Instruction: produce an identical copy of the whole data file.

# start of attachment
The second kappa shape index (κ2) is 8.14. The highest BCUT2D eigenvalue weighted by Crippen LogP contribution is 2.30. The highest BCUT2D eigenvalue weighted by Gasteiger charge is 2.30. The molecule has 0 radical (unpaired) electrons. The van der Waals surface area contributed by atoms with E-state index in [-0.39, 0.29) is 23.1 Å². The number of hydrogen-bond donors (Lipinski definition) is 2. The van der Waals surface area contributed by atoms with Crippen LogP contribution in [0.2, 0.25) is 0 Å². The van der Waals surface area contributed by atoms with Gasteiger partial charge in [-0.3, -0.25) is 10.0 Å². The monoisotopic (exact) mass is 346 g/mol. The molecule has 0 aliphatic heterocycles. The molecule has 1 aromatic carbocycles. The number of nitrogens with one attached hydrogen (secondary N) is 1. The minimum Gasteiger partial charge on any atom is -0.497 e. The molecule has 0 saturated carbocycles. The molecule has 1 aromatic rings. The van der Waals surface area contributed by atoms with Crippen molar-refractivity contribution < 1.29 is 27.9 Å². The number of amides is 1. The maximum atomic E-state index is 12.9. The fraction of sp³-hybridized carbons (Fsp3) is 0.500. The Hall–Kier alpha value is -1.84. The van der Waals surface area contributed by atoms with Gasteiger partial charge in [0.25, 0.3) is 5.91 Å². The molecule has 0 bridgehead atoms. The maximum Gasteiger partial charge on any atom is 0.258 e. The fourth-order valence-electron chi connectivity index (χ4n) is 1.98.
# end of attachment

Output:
The second kappa shape index (κ2) is 8.14. The highest BCUT2D eigenvalue weighted by Crippen LogP contribution is 2.30. The highest BCUT2D eigenvalue weighted by Gasteiger charge is 2.30. The molecule has 0 radical (unpaired) electrons. The van der Waals surface area contributed by atoms with E-state index in [-0.39, 0.29) is 23.1 Å². The number of hydrogen-bond donors (Lipinski definition) is 2. The van der Waals surface area contributed by atoms with Crippen LogP contribution in [0.2, 0.25) is 0 Å². The van der Waals surface area contributed by atoms with Gasteiger partial charge in [-0.3, -0.25) is 10.0 Å². The monoisotopic (exact) mass is 346 g/mol. The molecule has 0 aliphatic heterocycles. The molecule has 1 aromatic carbocycles. The number of nitrogens with one attached hydrogen (secondary N) is 1. The minimum Gasteiger partial charge on any atom is -0.497 e. The molecule has 0 saturated carbocycles. The molecule has 1 aromatic rings. The van der Waals surface area contributed by atoms with Crippen molar-refractivity contribution < 1.29 is 27.9 Å². The number of amides is 1. The maximum atomic E-state index is 12.9. The fraction of sp³-hybridized carbons (Fsp3) is 0.500. The Hall–Kier alpha value is -1.84. The van der Waals surface area contributed by atoms with Gasteiger partial charge in [0.25, 0.3) is 5.91 Å². The molecule has 0 bridgehead atoms. The maximum Gasteiger partial charge on any atom is 0.258 e. The fourth-order valence-electron chi connectivity index (χ4n) is 1.98.